The Capitol building in Olympia. Even once Washington’s economy fully reopens following the coronavirus outbreak, the effect on state revenues is expected to be felt for months and maybe years to come, leading state officials to start preparing for inevitable budget cuts now. (AP Photo/Elaine Thompson)

The Capitol building in Olympia. Even once Washington’s economy fully reopens following the coronavirus outbreak, the effect on state revenues is expected to be felt for months and maybe years to come, leading state officials to start preparing for inevitable budget cuts now. (AP Photo/Elaine Thompson)

Inslee orders hiring freeze; agencies prepare for 15% cuts

The directive takes effect May 18, with exemptions for activities related to public safety.

By Rachel La Corte / Associated Press

OLYMPIA — Facing a reduction in projected state revenues of billions due to the coronavirus crisis, Gov Jay Inslee on Wednesday issued a directive freezing most hiring and signing of personal services contracts and purchasing of equipment, and the the state’s budget office sent a letter to state agencies telling them to find ways to cut 15 percent from their current budgets.

“The COVID-19 pandemic is profoundly impacting Washington’s economy and financial outlook,” Inslee wrote. “The full impact is unknown, but the State’s revenue situation warrants immediate fiscal restraint.”

Inslee’s directive takes effect on May 18, and has several exemptions, including for positions, contracts or purchasing related to public safety, revenue-generating activities, or those related to health and welfare activities of state government.

An unofficial revenue forecast from the end of last month shows the state could face a reduction in projected state revenues of $7 billion through mid-2023. It remains to be seen what impact the first projected revenue reduction of $3.8 billion through the end of June 2021 will have on the current approximately $53 billion two-year budget. Officials have said that they will likely have to tap most of the more than $3 billion in total projected reserves, but would still need additional savings.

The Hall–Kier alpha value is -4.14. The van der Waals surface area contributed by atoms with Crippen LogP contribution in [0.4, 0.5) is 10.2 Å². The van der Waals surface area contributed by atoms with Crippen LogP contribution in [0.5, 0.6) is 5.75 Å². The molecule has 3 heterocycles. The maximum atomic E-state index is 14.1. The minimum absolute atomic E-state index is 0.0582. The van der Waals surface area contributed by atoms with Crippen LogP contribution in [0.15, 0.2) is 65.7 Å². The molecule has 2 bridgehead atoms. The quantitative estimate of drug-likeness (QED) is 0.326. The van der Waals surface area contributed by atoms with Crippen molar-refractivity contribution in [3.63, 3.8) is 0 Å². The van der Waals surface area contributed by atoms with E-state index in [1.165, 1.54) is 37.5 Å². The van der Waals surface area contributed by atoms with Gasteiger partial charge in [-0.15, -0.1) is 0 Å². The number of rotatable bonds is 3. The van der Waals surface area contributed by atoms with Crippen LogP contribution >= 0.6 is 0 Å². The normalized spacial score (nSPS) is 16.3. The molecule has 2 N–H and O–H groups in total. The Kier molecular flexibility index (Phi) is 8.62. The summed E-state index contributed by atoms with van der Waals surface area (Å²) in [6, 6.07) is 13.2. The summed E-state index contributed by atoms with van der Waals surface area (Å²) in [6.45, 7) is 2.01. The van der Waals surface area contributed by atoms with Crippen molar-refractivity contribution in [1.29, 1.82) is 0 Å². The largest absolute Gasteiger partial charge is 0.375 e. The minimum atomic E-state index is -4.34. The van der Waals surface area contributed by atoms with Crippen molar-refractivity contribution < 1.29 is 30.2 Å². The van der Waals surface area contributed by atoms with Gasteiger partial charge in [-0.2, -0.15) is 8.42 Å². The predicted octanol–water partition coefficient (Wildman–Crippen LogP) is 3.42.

The projection for the next two-year budget that lawmakers are tasked with writing at the start of the next regular legislative session in January is a nearly $3.3 billion projected reduction in revenues from July 2021 through mid-2023. The next official state forecast is in June, but in the the letter sent Wednesday to state agencies, David Schumacher, the head of the Office of Financial Management, that it “is clear, however, that we must start taking steps now to confront this fiscal crisis.”

“Even using all of the reserves, if the unofficial forecast holds true, we estimate the state would still face a $4.1 billion shortfall over the next three years,” he wrote.

Inslee has said the Legislature will probably have to be called back into a special session before their next regularly scheduled session begins next January.

Schumacher directed agencies to identify budget saving options from their current budgets now, with the goal of a combined savings of nearly $1.9 billion. They also were directed to start planning to propose reductions as part of their 2021-2023 budget proposals.

Schumacher noted that the governor’s directive will lead to some savings at the agencies, but that they should look for additional savings, including reducing, delaying or eliminating programs. While the budget savings request applies to the Cabinet agencies, Schumacher wrote that he is urging the presidents of higher education institutions, boards and commissions, and other statewide elected officials “to undertake a similar budget savings exercise within their agencies and jurisdictions.”

Washington’s stay-at-home order — in place since March 23 — has been extended through at least May 31 and the state is in the early stages of a four-stage phase in for lifting of restrictions. There will be a minimum of three weeks between each phase, but rural counties that meet certain metrics are allowed to apply to speed up the phases.

As of last week, more than 810,000 people in the state have filed for unemployment benefits due to business closures related to COVID-19, and more than $2.1 billion has been paid out.

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